was, unquestionably, an important influence tending to prepare men's minds for the acceptance of the conception of evolution; but the two doctrines were by no means synonymous, nor did the adoption of the former necessarily imply adherence to the latter. The lex continui is historically important because it led to one of the early notable departures in modern thought from what may be called a Platonistic habit of mind, that had, in a hundred subtle ways, dominated most European philosophy and science for many centuries; it meant, in some degree, the abandonment of the fashion of thinking of the universe as tied up in neat and orderly parcels, the rejection of rigid categories and absolute antitheses, as inadequate instruments for the description of the complexity and fluidity and individuatedness of things. In other words, the principle of continuity, though itself the product of the extreme of philosophical rationalism, tended in a mild way towards a sort of antirationalism, towards a distrust of over-sharp distinctions and oversimple conceptions, towards a sense of certain incommensurability between the richness of reality and the methods of conceptual thought. And in the nineteenth century this same tendency, in vastly more extreme forms, has been far more conspicuously furthered by the influence of the doctrine of evolution. But the idea of continuity as generally held in the time of Buff on had no reference to temporal sequences and by no means involved, in the minds of those who accepted it, any definite belief in the descent of what are commonly called species from other species. If the presupposition of continuous gradations and imperceptible transitions had been explicitly brought to bear upon genetic problems in biology, it would naturally though not necessarily have suggested some sort of theory of descent. But, curious as the fact may appear, the presupposition was ordinarily not brought into connection with genetic problems at all; it was taken in an essentially static sense.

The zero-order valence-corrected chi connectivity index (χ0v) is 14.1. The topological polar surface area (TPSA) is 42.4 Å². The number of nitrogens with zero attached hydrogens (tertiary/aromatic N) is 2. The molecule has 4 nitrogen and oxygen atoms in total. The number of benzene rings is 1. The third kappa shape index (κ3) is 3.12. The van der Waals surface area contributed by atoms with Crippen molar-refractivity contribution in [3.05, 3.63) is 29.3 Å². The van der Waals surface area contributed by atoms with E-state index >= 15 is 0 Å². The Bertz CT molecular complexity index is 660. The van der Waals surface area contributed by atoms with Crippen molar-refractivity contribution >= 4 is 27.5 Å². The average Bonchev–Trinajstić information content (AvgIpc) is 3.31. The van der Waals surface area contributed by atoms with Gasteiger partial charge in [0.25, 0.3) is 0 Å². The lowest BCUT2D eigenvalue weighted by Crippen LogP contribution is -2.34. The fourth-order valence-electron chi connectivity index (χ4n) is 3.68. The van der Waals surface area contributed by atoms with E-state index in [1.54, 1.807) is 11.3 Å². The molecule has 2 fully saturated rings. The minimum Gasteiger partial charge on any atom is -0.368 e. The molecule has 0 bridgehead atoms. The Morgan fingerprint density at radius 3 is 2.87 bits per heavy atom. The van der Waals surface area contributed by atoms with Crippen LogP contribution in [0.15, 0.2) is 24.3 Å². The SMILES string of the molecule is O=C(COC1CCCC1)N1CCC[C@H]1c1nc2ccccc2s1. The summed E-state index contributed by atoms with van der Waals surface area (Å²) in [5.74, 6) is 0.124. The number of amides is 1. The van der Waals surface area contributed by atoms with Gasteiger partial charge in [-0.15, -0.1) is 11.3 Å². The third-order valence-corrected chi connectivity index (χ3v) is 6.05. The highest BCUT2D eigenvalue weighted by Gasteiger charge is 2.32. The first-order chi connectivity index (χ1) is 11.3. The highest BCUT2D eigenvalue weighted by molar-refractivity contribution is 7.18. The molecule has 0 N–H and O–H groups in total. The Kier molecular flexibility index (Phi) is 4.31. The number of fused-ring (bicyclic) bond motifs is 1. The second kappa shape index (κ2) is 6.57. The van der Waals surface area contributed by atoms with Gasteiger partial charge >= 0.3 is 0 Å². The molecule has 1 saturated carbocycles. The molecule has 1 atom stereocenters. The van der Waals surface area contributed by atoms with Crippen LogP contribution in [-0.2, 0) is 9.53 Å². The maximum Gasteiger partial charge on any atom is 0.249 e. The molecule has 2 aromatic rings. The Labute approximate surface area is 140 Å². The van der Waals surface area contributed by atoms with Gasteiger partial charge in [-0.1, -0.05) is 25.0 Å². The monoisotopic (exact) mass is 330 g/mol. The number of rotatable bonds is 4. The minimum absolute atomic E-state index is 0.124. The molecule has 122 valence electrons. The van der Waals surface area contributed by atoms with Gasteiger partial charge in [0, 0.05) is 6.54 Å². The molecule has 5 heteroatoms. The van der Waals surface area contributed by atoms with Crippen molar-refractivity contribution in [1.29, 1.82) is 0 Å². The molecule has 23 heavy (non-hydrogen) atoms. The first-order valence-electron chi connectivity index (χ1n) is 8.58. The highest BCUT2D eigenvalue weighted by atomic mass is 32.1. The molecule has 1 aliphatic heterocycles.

And it seems to have been taken in this sense by Buffon in the introductory discourse in his first volume. A single obscure phrase, which I have already quoted, might be regarded as hinting at the conception of organic evolution, if the general tenor of the essay lent any confirmation to such an interpretation. But nowhere else in this writing is it even' remotely suggested that the conception of the continuity of forms involves the conception of the descent of so-called species from one another. It is scarcely conceivable that if Buffon
- This fact has often been overlooked by interpreters of eighteenth century writers. When we find such a writer saying that "nature passes from one species to another by gradual and almost imperceptible transitions, "it is by no means safe to assume that the phrase contains any reference to genealogical transitions, or that the writer meant by his words to affirm the transformation of species through the summation of slight individual variations. Misapprehension upon this point has caused some eighteenth century authors to be quite undeservedly set down as evolutionists.